Entrepreneurial teams and new venture funding: The social capital of teams altering the pecking order hypothesis

Robert V. Randolph, Kennesaw State University
Bart J. Debicki, Towson University
Rebecca G. Long, Mississippi State University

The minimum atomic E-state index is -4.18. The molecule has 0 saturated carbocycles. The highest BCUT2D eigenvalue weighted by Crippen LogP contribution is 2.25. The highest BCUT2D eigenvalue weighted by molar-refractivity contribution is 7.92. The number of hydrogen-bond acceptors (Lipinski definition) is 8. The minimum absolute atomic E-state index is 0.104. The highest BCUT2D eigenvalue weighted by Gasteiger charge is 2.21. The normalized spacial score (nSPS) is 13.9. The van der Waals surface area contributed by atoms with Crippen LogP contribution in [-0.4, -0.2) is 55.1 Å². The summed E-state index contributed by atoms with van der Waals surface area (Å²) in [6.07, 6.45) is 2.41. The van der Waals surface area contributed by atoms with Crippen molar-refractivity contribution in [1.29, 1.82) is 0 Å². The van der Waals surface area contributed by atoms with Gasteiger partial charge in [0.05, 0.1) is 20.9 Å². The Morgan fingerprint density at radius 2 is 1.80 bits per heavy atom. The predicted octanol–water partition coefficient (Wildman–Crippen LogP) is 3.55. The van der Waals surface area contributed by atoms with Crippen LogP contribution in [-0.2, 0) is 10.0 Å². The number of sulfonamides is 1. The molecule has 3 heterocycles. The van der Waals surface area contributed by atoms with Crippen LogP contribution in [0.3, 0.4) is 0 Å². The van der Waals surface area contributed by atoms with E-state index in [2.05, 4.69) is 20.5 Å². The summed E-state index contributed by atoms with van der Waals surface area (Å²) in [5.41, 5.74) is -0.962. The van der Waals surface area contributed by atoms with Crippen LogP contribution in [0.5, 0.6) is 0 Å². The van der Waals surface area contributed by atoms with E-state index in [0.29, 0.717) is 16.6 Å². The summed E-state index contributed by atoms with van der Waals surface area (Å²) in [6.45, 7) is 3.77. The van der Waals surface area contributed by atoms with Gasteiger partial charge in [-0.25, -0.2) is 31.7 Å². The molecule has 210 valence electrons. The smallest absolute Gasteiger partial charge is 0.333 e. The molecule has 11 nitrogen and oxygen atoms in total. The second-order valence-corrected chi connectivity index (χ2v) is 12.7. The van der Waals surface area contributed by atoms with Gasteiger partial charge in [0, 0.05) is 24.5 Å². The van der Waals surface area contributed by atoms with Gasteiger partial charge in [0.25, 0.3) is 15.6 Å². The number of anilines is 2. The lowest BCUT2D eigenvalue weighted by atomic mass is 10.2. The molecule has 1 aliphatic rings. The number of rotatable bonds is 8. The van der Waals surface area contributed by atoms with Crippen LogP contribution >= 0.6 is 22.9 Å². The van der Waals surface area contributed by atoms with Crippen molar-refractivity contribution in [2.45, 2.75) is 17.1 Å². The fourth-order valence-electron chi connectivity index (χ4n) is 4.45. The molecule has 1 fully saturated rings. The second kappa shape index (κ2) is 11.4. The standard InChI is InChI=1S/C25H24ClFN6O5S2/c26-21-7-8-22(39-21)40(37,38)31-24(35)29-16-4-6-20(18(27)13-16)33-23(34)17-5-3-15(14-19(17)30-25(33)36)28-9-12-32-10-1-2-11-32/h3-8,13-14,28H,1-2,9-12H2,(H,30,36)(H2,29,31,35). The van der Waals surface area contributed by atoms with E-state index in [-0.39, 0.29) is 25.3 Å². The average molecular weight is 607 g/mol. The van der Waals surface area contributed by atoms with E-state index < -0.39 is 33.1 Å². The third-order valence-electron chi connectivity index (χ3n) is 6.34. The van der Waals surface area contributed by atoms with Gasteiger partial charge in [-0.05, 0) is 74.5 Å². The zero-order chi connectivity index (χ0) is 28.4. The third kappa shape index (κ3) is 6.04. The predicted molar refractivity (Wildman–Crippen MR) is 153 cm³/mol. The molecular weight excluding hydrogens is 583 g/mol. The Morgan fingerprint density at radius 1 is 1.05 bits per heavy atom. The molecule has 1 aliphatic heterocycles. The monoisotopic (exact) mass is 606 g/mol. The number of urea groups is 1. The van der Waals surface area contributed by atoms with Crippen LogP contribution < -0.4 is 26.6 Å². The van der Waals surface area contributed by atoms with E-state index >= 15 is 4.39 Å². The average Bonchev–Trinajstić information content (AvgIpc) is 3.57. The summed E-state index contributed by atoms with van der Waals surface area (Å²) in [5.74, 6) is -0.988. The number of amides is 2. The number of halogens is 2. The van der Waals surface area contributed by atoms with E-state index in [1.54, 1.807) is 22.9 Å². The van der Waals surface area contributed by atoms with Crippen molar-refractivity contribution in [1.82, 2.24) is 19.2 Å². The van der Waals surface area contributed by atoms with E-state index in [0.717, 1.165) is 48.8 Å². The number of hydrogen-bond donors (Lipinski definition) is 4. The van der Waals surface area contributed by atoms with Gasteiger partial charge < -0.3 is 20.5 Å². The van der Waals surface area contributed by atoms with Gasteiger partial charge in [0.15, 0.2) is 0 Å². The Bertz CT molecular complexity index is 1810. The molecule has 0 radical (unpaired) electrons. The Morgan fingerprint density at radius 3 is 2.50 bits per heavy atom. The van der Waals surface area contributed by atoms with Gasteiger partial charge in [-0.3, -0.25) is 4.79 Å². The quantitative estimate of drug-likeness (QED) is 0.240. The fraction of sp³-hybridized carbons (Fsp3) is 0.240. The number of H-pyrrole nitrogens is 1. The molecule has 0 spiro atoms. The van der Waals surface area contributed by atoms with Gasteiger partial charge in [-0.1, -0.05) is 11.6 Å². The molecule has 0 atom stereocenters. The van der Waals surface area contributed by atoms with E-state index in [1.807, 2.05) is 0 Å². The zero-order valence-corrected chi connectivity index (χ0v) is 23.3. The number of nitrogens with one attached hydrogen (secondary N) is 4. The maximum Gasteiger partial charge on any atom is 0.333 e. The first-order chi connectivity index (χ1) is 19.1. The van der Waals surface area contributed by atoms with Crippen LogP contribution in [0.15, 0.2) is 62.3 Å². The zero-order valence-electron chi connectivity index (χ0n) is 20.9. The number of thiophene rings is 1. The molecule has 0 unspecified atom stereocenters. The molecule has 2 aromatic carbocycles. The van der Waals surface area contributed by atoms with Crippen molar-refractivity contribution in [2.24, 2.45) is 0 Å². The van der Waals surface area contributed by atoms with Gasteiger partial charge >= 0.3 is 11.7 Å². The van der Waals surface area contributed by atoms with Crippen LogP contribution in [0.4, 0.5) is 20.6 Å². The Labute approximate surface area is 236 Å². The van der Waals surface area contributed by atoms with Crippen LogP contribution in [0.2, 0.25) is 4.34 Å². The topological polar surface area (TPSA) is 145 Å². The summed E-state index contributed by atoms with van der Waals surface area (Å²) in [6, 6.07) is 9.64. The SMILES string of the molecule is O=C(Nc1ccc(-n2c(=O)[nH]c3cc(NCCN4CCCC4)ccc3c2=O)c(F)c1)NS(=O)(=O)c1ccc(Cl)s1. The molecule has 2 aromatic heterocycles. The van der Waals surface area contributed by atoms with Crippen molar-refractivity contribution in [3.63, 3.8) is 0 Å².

Building from existing research on the social capital of entrepreneurial teams, this study explores team affinity for external sources of startup capital. The objective of this research was to assess whether the pecking order hypothesis, which suggests that entrepreneurs will prefer specific forms of funding over others, would be confirmed in cases where a firm is founded by an entrepreneurial team due to differences in social capital. Our findings suggest that the pecking order hypothesis of startup capital acquisition strategies may not account for the distinct characteristics of entrepreneurial teams. By first replicating the pecking order hypothesis and subsequently testing its limitations, our study contributes to ongoing discussions regarding new venture startup strategies. Analyses of 738,058 firms support our arguments that teams are significantly more likely to violate the pecking order hypothesis than lone founders and that this relationship is strengthened in the case of family firms. The results presented herein should guide further research in social capital of entrepreneurial teams, explain some of the inconsistencies in research to-date regarding lone founders vs. team entrepreneurship in terms of capital acquisition, and aid entrepreneurs in their understanding of the preferred capital acquisition methods and selection of funding sources.